The independent London newspaper

Rough sleepers given a home after squatters ‘reclaim’ vacant carpet shop

Housing activists: Everybody who wanders by says ‘This is great, much better than it being empty’

08 June, 2017 — By William McLennan

Housing activists have ‘reclaimed’ a former carpet shop in Kentish Town Road

A HOMELESS man who spent months lying in a shop doorway now has a roof over his head after the vacant building that he used for shelter was “reclaimed” by housing activists.

A former carpet store in Kentish Town Road, which is slated for demolition, has been taken over by a group of squatters and is now housing three people who had previously been sleeping rough.

But they fear bailiffs could kick them out any day after the owners were given a possession order at court yesterday ­(Wed­nesday). One of the group, Mark Smith, said: “The people who were sleeping on this doorstep were lying a metre from an empty building with working heating. It’s grim and says a lot about capitalism.”

John Glackin and Mark Smith

The squatters, calling themselves Camden Homeless Solidarity, have re-opened the shop as a “solidarity space” and “free shop” offering free food, clothes and books to all.

The space is also being used by Streets Kitchen, run by volunteers, which provides food and other essentials for rough sleepers from a stall at Britannia Junction twice a week. The group themselves became homeless earlier this year when rent-free use of a vacant council warehouse came to a end. Mr Smith said they had had a positive reception from neighbours, adding: “Everybody who wanders by says ‘This is great, it’s much better than it being empty’. We haven’t had anyone come by and say we shouldn’t be doing this.”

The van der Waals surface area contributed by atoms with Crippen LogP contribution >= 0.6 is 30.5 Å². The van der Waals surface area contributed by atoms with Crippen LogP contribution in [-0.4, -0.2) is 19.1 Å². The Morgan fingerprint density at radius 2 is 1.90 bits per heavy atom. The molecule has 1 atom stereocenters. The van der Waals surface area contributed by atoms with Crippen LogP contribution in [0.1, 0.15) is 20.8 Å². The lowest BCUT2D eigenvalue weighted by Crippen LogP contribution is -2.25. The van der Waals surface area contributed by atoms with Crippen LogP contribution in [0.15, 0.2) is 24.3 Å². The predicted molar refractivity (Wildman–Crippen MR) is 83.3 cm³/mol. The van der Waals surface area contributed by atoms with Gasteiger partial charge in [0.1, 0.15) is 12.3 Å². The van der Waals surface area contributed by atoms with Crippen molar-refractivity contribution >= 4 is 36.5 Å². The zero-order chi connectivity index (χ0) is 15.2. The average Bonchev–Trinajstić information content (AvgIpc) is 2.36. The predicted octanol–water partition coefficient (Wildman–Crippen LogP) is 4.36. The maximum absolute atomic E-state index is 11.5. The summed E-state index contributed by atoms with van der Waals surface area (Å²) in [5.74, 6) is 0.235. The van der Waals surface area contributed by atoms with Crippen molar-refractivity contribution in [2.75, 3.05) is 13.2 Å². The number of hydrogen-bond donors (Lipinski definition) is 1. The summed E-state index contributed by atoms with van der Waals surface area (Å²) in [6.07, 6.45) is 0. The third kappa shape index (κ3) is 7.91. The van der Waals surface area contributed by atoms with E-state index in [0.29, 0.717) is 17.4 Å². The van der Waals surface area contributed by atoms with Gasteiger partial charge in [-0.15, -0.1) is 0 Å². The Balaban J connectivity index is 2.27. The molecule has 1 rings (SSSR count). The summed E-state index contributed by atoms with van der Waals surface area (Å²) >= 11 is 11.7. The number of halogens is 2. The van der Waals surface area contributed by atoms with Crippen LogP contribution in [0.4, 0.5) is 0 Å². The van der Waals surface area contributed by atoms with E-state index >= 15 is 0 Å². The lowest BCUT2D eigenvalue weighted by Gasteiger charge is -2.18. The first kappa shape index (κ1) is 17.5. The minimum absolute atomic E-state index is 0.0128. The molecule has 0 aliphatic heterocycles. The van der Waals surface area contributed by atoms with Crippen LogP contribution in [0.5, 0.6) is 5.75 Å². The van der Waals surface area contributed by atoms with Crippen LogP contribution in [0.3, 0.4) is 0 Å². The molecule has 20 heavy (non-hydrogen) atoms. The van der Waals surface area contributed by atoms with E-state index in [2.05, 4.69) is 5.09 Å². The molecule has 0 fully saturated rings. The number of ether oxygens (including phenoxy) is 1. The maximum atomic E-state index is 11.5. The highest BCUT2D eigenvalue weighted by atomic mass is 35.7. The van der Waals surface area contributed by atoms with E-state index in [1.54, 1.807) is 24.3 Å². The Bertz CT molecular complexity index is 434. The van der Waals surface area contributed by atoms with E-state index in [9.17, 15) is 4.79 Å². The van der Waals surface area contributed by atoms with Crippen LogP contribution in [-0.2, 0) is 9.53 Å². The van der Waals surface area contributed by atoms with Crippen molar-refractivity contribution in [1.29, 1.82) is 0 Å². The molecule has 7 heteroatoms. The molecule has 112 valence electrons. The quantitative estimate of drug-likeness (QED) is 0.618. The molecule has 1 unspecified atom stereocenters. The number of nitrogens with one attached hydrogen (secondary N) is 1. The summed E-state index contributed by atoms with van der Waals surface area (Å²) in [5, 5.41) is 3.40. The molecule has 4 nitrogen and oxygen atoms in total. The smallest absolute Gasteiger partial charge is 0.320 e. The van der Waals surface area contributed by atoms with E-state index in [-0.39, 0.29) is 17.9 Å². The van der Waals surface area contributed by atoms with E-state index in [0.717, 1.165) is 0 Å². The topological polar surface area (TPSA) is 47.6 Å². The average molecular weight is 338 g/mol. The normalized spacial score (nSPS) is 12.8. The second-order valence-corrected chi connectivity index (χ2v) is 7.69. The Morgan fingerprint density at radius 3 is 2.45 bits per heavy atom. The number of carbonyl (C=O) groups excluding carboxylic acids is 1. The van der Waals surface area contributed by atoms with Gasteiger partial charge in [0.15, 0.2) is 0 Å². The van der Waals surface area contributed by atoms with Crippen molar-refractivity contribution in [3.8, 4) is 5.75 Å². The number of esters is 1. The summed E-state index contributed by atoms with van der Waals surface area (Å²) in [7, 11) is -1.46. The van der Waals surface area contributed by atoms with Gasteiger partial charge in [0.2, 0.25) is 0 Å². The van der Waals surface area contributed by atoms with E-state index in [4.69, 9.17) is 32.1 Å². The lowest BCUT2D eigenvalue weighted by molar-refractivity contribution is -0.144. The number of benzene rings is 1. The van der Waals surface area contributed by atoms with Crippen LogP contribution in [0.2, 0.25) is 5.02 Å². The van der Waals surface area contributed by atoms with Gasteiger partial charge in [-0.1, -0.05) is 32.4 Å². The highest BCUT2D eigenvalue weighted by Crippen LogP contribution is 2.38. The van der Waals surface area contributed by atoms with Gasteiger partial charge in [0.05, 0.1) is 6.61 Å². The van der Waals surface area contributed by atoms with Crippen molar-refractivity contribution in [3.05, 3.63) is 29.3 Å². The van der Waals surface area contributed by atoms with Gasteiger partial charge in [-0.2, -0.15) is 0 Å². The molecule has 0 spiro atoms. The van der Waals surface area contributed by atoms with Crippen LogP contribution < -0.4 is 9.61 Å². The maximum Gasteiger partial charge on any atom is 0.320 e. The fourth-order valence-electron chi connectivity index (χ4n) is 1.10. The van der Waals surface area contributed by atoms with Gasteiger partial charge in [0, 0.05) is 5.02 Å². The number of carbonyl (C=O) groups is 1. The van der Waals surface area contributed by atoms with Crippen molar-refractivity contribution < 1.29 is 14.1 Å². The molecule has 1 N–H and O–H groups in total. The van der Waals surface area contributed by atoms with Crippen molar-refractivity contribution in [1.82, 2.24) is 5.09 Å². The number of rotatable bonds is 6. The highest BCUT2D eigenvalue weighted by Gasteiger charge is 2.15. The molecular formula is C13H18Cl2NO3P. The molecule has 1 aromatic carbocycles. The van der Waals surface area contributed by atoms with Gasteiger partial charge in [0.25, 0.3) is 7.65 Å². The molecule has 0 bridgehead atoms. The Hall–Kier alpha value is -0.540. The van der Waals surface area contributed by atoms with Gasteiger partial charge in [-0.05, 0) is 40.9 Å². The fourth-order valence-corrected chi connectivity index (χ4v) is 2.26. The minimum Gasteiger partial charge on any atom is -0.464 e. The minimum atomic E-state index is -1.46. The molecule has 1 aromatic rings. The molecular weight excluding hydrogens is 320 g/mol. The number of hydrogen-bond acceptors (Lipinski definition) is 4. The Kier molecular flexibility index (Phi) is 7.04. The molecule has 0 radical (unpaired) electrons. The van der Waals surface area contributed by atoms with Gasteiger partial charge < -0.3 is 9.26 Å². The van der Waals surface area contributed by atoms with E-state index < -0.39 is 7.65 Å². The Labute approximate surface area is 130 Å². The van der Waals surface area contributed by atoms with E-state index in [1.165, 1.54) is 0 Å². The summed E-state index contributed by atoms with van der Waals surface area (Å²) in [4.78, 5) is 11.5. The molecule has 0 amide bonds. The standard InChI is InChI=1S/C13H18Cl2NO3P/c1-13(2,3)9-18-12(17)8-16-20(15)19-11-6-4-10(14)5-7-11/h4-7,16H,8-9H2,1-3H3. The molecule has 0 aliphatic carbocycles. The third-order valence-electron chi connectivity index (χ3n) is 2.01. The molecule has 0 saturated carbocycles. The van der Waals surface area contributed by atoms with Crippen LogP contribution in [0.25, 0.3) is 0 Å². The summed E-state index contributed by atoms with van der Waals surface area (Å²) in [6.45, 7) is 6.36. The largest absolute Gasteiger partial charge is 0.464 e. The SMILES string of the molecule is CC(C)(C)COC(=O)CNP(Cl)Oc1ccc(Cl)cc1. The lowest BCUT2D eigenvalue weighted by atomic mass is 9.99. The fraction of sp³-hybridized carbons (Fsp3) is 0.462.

Sue Odell, whose home backs on to the site, said: “I think it’s great. I’ve never had any problem with them. Why not use this spaces? At the moment, all they’re doing is positive things for the community, inviting people in for free food, to have a book and sit down to read.”

Isky Gordon, who chairs the Bartholomew Area Residents’ Association, said that he had received “a mixed message” from members, who are broadly supportive of the group’s aims, but said some had raised concerns that it appeared “messy”. He said: “The feedback I have received is that people are sympathetic to their aims and would rather the space was being used, but don’t want it to spill out onto the pavement.”

Jon Glackin, who helps to run Streets Kitchen, said: “We would encourage the owners to talk to us. We would like to keep doing what we are doing and make it official. It’s a much-needed community resource.”

Property firm MHA bought the building and the adjoining Jessops site at 2a Barthol­omew Road last year for £12m, but have since sold the site and refused to name the buyer when contacted by the New Journal. Camden Council last year granted planning permission to demolish the site and replace it with a four-storey building that would house a shop, dentist, office space and eight flats.

Concerns have previously been raised about the number of vacant shops along Kentish Town Road and a second group of squatters moved into the former Blustons site last month, but are now facing eviction. Camden Homeless Solidarity moved to the shop at the junction of Prince of Wales Road in May, having earlier occupied the vacant army surplus store Squadron HQ.


Share this story

Post a comment